New rules in Cincinnati will force landlords to provide security deposit “options” to tenants. It’s the first such ordinance in the nation to help tenants who can’t afford a large cash deposit. The new rules are not sitting well with some landlords who say all-cash deposits are necessary to help protect their properties.
So far, Cincinnati is the only place with this requirement, but the Wall Street Journal reports that several states are also considering security deposit options for tenants. Legislation has already been submitted in Virginia, and there are plans for similar bills in Connecticut, Alabama, and New Hampshire.
Unaffordable Move-In Costs
Lawmakers say lump-sum security deposits are making it difficult for many lower-income and younger people from finding a place to rent. They are often as much as two months worth of rent to pay for any damages caused by the tenant. That’s in addition to the first month’s rent, making the move-in cost unaffordable for some people.
As the Wall Street Journal reports, the typical middle-income household only has about $3,000 that’s easily accessible to them. Cincinnati City Councilman, P.G. Sittenfeld told the paper: “For a significant number of people living in Cincinnati, a security deposit for a two-bedroom would equal or exceed the totality of their savings.”
In Santa Cruz County, California, supervisor Ryan Coonerty is in favor of security deposit legislation. He says: “If you can get a couple thousand dollars in people’s pockets, that can make a big difference.”
Cincinnati Ordinance Options
The new security deposit ordinance in Cincinnati will allow the tenant to choose the standard cash option or request an alternative. As reported by the Cincinnati Enquirier, the landlord can then pick one of three different options.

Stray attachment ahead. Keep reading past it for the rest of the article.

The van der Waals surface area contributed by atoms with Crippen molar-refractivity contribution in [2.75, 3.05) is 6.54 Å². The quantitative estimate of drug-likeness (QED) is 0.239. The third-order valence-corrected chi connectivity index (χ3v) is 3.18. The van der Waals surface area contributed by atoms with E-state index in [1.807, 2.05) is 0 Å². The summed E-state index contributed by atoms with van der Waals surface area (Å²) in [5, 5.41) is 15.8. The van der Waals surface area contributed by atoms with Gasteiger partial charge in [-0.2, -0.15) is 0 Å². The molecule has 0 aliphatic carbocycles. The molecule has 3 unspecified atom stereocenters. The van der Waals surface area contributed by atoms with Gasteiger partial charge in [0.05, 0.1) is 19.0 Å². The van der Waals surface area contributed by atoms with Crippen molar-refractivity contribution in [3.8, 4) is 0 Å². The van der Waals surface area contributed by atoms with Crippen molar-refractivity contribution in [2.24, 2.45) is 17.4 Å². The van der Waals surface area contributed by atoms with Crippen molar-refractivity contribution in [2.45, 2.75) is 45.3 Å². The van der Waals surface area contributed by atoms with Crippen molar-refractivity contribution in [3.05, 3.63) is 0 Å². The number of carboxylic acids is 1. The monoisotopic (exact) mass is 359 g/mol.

- The first option is rental security insurance. It might cost the tenant $5 a month for the entire time they are renting the unit, but they don’t get any of that money back. In that scenario, they’d only be paying the first month’s rent, plus $5 when they move in.
- The second option is to make partial payments on the security deposit over a period of six months or longer.
- And the last option is a discounted security deposit. The Rental Housing Journal reports that as “no more than the equivalent of 50% of the first month’s rent.” That’s a big discount from a security deposit that’s equal to two months rent.
Pros & Cons of Security Deposit Insurance
Although security deposit insurance might not be a bad idea, some landlords don’t like it because it could result in a battle with insurance companies to get paid. They want cash in hand to pay for damages. COO for the National Real Estate Investors Association. Charles Tassell, says it puts the security deposit process in a “whole different realm.” He says: “I’ve got to deal with an insurance claim and get my attorneys involved. And they’ve got their high-priced attorneys in-house.”
The insurance option also eliminates a landlord’s responsibility to safeguard that money. Most states have laws saying security deposits need to be held separate bank accounts earning interest. Having an insurance guarantee might be easier. The Journal article mentions an insurance provider called Rhino. Co-founder, Ankur Jain, says that tenants pay about $5 a month for a $1,000 cash deposit. He says it gives “renters more options for how to save money and how to choose to manage their finances.” He also feels that the local economy will benefit because of money that isn’t locked up in security deposits.
If the insurance option seems like a good idea, landlords should make sure they are comfortable with the insurance provider. In Cincinnati, the new law requires that these providers are approved by the state, along with other rules, including coverage for the entire term of the lease.